Claims Against the King
King! What King? There is no royalty in Pennsylvania, correct? No, there is not. However, when it comes to claims against the Commonwealth of Pennsylvania, or its subsidiaries, our law harkens back to English law, making use of concepts from another age and another society.
Just as the King and Queen in England were generally immune from suits, the Commonwealth, and its subsidiaries, are immune from suit unless for claims for which Pennsylvania has agreed to be liable. An injury victim can bring a claim against the Commonwealth or its subsidiaries only in certain, limited circumstances, and subject to limitations that would not apply to other defendants. Different rules apply depending on whether the claim is being brought against the Commonwealth itself or one of its statewide agencies (known as Commonwealth agencies), or one of its local subsidiaries such as a township or a borough (known as local agencies).
One of the important elements of bringing a claim against the Commonwealth or a local agency is that the normal two year statute of limitations is modified such that a victim must provide written notice to the Commonwealth or local agency in a specified form within 180 days of the accident. While suit need not be brought within 180 days, the victim will generally be precluded from bringing suit if proper written notice was provided. It is imperative that a person with a potential claim against a governmental agency promptly consult with a lawyer to determine whether a potential claim exists and comply with the many technical requirements involved in bringing such a claim.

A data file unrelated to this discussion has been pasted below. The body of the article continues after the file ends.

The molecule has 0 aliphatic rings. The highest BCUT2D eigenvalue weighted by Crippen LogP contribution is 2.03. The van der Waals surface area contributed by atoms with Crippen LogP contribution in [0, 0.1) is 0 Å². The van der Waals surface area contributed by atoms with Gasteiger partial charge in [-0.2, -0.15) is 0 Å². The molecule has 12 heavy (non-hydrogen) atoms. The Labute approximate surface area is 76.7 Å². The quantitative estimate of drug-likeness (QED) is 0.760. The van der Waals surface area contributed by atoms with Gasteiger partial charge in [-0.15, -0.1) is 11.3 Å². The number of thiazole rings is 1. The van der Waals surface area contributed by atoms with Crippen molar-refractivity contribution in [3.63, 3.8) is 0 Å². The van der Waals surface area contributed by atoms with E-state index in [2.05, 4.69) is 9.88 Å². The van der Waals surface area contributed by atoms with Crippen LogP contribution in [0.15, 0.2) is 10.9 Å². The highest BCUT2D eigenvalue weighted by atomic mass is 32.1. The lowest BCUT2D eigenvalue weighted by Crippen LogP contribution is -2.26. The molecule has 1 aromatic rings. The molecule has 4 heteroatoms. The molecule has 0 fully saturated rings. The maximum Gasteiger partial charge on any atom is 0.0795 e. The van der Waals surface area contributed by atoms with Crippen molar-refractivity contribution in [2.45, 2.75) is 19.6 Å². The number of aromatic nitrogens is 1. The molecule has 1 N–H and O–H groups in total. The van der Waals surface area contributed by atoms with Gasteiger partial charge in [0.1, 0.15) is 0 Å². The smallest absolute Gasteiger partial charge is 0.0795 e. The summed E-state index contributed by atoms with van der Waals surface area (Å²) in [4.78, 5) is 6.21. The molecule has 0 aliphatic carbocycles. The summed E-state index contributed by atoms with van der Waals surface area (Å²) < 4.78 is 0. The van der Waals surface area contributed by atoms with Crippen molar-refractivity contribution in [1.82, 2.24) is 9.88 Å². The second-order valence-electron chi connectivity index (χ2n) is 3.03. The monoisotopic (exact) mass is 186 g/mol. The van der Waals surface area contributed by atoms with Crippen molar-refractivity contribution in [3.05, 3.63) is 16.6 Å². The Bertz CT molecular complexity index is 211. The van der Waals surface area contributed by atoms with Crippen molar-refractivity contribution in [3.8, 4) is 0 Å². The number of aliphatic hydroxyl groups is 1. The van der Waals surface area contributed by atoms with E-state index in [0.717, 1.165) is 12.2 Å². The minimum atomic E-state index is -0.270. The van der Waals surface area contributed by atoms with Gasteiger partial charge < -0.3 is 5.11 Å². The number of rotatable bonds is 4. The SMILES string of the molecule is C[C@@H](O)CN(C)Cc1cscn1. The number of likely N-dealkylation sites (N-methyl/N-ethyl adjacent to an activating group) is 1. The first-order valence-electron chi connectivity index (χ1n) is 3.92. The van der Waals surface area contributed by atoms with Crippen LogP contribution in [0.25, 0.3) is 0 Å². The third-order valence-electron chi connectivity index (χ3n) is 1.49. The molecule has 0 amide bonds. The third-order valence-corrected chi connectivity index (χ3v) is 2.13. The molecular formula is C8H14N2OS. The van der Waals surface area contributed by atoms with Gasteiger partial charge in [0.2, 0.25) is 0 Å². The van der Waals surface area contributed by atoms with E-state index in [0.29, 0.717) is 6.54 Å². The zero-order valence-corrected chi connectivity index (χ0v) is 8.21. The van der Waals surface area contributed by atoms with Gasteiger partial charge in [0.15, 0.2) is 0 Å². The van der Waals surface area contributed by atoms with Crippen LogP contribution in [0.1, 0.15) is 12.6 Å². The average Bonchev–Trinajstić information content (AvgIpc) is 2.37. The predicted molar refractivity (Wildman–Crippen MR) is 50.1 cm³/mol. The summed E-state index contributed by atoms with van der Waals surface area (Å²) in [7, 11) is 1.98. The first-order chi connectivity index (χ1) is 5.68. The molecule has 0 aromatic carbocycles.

Another important consideration is that the Commonwealth has limited the amount which it will be required to pay if found responsible for the accident. Claims against a Commonwealth agency are limited to $250,000 per person and no more than $1 million for any one accident. As to local agencies, the limit is $500,000 per accident. These limits can lead to incomplete compensation in cases involving extremely serious injuries, or numerous victims. In the recent case of Zauflik v. Pennsbury School District, the Pennsylvania Supreme Court agreed that it was necessary to reduce a $14 million verdict to just $500,000. This was a tragic case in which a school bus went out of control and ran into 20 students. This was the result even though the school district had insurance covering claims up to $11 million. The Court recognized the apparent injustice of the result but concluded that any change in the law governing these cases must come from the Legislature.
These are but two examples of the many complexities involved in bringing an injury claim against the Commonwealth and local agencies. This is not an area of law in which an unrepresented victim can be expected to achieve a favorable result without a lawyer. If you have a claim against any person or entity that is in any way related to any part of the government please contact an attorney, and do so promptly.